Image credit - InauspiciousPagan

Image credit – InauspiciousPagan

One of the important things when choosing a software platform like Windows, Mac, Linux, and etc. is the amount of apps that are compatible with it. Given that Windows is the dominating platform, it isn’t surprising to see that the majority of software releases have been designed primarily for Windows in mind.

Now if you are a Chrome OS advocate, there are some apps available to you, but the good news is that it looks like soon you could be able to access millions of Android apps found in the Google Play Store. This was recently discovered thanks to a Reddit post (via ArsTechnica) in which it was hinted that Google could be bringing the entire Play Store to Chrome OS.

Prior to this, Google did allow Android apps to run on Chrome OS thanks to a project called App Runtime for Chrome (ARC). However the project was limited in the sense that Google only partnered with select Android developers to port their apps over to Chrome OS, but the recent findings suggest that Google could be opening up the door to pretty much all developers.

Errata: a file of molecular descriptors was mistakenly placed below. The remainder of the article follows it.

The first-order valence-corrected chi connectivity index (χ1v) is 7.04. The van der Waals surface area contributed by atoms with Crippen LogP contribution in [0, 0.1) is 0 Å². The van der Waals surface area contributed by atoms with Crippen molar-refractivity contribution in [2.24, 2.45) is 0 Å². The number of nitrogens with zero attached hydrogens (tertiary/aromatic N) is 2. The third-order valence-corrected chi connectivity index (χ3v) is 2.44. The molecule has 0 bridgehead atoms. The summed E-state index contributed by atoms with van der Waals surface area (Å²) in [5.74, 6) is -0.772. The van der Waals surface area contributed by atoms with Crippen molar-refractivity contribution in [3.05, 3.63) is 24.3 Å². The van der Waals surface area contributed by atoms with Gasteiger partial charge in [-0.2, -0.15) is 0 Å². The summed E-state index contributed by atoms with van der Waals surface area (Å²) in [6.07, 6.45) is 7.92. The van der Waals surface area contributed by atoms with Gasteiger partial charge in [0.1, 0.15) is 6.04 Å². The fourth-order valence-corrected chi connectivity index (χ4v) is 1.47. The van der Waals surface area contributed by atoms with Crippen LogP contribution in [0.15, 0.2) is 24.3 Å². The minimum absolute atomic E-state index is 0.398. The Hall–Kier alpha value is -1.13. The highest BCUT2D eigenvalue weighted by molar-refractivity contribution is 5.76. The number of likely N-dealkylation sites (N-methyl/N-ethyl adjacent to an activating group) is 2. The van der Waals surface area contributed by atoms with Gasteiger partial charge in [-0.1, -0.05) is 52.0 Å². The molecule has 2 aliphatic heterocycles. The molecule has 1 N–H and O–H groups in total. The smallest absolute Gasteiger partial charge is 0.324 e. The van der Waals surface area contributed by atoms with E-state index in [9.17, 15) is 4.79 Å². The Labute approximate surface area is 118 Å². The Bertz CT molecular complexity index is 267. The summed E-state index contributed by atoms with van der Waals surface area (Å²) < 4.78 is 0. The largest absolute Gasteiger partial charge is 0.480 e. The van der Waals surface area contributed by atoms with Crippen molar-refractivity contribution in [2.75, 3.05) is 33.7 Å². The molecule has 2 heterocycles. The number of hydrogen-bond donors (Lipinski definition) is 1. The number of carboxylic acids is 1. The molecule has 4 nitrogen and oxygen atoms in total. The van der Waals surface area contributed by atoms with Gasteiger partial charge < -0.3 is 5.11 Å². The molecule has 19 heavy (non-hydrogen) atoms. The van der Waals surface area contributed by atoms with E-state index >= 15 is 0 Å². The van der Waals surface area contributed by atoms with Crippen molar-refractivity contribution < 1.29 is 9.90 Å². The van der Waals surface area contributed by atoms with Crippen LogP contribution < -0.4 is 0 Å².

Essentially you could think of this as Google’s equivalent of Microsoft’s Universal Windows Platform, where apps created for one platform can also be run on the other. Now we’re not sure how this will play out since some apps are obviously designed for mobile devices in mind, but hopefully at the upcoming Google I/O 2016 which will be held next month, we will find out more.

Filed in Computers. Read more about Android, Apps, chrome os and Google.

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